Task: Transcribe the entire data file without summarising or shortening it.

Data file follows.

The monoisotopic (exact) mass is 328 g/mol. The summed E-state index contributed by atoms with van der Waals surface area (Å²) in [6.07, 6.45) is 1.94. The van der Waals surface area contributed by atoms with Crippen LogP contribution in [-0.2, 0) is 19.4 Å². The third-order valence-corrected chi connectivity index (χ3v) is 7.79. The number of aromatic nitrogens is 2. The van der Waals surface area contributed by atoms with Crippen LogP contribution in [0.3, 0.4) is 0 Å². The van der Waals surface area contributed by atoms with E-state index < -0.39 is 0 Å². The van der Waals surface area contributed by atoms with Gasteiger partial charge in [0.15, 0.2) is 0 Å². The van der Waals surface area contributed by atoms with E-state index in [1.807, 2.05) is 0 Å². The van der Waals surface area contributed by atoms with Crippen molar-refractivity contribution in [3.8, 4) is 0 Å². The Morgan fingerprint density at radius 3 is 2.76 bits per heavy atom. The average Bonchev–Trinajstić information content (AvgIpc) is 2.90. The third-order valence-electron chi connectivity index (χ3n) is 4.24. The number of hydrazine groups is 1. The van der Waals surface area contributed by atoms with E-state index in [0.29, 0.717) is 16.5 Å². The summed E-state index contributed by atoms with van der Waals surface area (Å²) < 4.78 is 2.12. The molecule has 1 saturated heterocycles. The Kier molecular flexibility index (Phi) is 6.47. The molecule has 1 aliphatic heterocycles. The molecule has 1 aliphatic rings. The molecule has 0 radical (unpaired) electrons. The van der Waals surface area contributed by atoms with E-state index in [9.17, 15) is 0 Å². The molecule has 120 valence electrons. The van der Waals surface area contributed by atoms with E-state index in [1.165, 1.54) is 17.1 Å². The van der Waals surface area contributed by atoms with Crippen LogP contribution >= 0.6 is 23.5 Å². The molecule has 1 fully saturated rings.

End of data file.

The monoisotopic (exact) mass is 328 g/mol. The summed E-state index contributed by atoms with van der Waals surface area (Å²) in [6.07, 6.45) is 1.94. The van der Waals surface area contributed by atoms with Crippen LogP contribution in [-0.2, 0) is 19.4 Å². The third-order valence-corrected chi connectivity index (χ3v) is 7.79. The number of aromatic nitrogens is 2. The van der Waals surface area contributed by atoms with Crippen LogP contribution in [0.3, 0.4) is 0 Å². The van der Waals surface area contributed by atoms with E-state index < -0.39 is 0 Å². The van der Waals surface area contributed by atoms with Gasteiger partial charge in [0.15, 0.2) is 0 Å². The van der Waals surface area contributed by atoms with E-state index in [1.807, 2.05) is 0 Å². The van der Waals surface area contributed by atoms with Crippen molar-refractivity contribution in [3.8, 4) is 0 Å². The Morgan fingerprint density at radius 3 is 2.76 bits per heavy atom. The average Bonchev–Trinajstić information content (AvgIpc) is 2.90. The third-order valence-electron chi connectivity index (χ3n) is 4.24. The number of hydrazine groups is 1. The van der Waals surface area contributed by atoms with E-state index in [0.29, 0.717) is 16.5 Å². The summed E-state index contributed by atoms with van der Waals surface area (Å²) < 4.78 is 2.12. The molecule has 1 saturated heterocycles. The Kier molecular flexibility index (Phi) is 6.47. The molecule has 1 aliphatic heterocycles. The molecule has 1 aliphatic rings. The molecule has 0 radical (unpaired) electrons. The van der Waals surface area contributed by atoms with E-state index in [9.17, 15) is 0 Å². The molecule has 120 valence electrons. The van der Waals surface area contributed by atoms with E-state index in [1.165, 1.54) is 17.1 Å². The van der Waals surface area contributed by atoms with Crippen LogP contribution >= 0.6 is 23.5 Å². The molecule has 1 fully saturated rings.